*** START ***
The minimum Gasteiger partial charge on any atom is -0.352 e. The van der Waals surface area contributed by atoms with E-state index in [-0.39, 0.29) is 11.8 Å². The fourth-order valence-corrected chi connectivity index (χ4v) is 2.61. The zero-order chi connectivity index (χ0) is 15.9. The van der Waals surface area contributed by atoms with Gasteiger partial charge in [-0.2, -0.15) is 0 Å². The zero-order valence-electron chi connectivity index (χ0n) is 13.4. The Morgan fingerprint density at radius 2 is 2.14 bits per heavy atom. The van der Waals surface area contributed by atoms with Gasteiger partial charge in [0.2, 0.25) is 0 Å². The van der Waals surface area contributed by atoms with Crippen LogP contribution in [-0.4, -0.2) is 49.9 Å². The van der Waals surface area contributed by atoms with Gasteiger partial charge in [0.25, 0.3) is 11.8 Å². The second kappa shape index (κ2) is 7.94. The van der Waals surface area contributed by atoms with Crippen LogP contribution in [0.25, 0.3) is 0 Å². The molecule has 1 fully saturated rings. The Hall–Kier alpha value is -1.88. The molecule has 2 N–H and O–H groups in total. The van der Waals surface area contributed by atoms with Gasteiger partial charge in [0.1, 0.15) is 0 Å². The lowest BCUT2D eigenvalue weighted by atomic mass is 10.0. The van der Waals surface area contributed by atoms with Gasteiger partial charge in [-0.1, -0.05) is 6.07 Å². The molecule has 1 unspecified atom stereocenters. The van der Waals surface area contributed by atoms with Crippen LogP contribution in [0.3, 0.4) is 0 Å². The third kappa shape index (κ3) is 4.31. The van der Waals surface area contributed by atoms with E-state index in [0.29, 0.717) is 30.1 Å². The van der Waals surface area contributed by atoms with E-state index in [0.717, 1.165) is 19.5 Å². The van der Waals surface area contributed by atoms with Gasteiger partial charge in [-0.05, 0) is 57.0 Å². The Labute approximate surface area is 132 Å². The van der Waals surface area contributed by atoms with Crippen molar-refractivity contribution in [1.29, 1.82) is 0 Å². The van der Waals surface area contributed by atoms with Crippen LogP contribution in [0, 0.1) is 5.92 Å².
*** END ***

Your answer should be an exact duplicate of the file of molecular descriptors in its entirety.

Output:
The minimum Gasteiger partial charge on any atom is -0.352 e. The van der Waals surface area contributed by atoms with E-state index in [-0.39, 0.29) is 11.8 Å². The fourth-order valence-corrected chi connectivity index (χ4v) is 2.61. The zero-order chi connectivity index (χ0) is 15.9. The van der Waals surface area contributed by atoms with Gasteiger partial charge in [-0.2, -0.15) is 0 Å². The zero-order valence-electron chi connectivity index (χ0n) is 13.4. The Morgan fingerprint density at radius 2 is 2.14 bits per heavy atom. The van der Waals surface area contributed by atoms with Gasteiger partial charge in [0.2, 0.25) is 0 Å². The van der Waals surface area contributed by atoms with Crippen LogP contribution in [-0.4, -0.2) is 49.9 Å². The van der Waals surface area contributed by atoms with Gasteiger partial charge in [0.25, 0.3) is 11.8 Å². The second kappa shape index (κ2) is 7.94. The van der Waals surface area contributed by atoms with Crippen LogP contribution in [0.25, 0.3) is 0 Å². The molecule has 1 fully saturated rings. The Hall–Kier alpha value is -1.88. The molecule has 2 N–H and O–H groups in total. The van der Waals surface area contributed by atoms with Gasteiger partial charge in [0.1, 0.15) is 0 Å². The lowest BCUT2D eigenvalue weighted by atomic mass is 10.0. The van der Waals surface area contributed by atoms with Gasteiger partial charge in [-0.1, -0.05) is 6.07 Å². The molecule has 1 unspecified atom stereocenters. The van der Waals surface area contributed by atoms with Crippen LogP contribution in [0.3, 0.4) is 0 Å². The third kappa shape index (κ3) is 4.31. The van der Waals surface area contributed by atoms with E-state index in [0.29, 0.717) is 30.1 Å². The van der Waals surface area contributed by atoms with E-state index in [0.717, 1.165) is 19.5 Å². The van der Waals surface area contributed by atoms with Gasteiger partial charge in [-0.05, 0) is 57.0 Å². The Labute approximate surface area is 132 Å². The van der Waals surface area contributed by atoms with Crippen molar-refractivity contribution in [1.29, 1.82) is 0 Å². The van der Waals surface area contributed by atoms with Crippen LogP contribution in [0, 0.1) is 5.92 Å².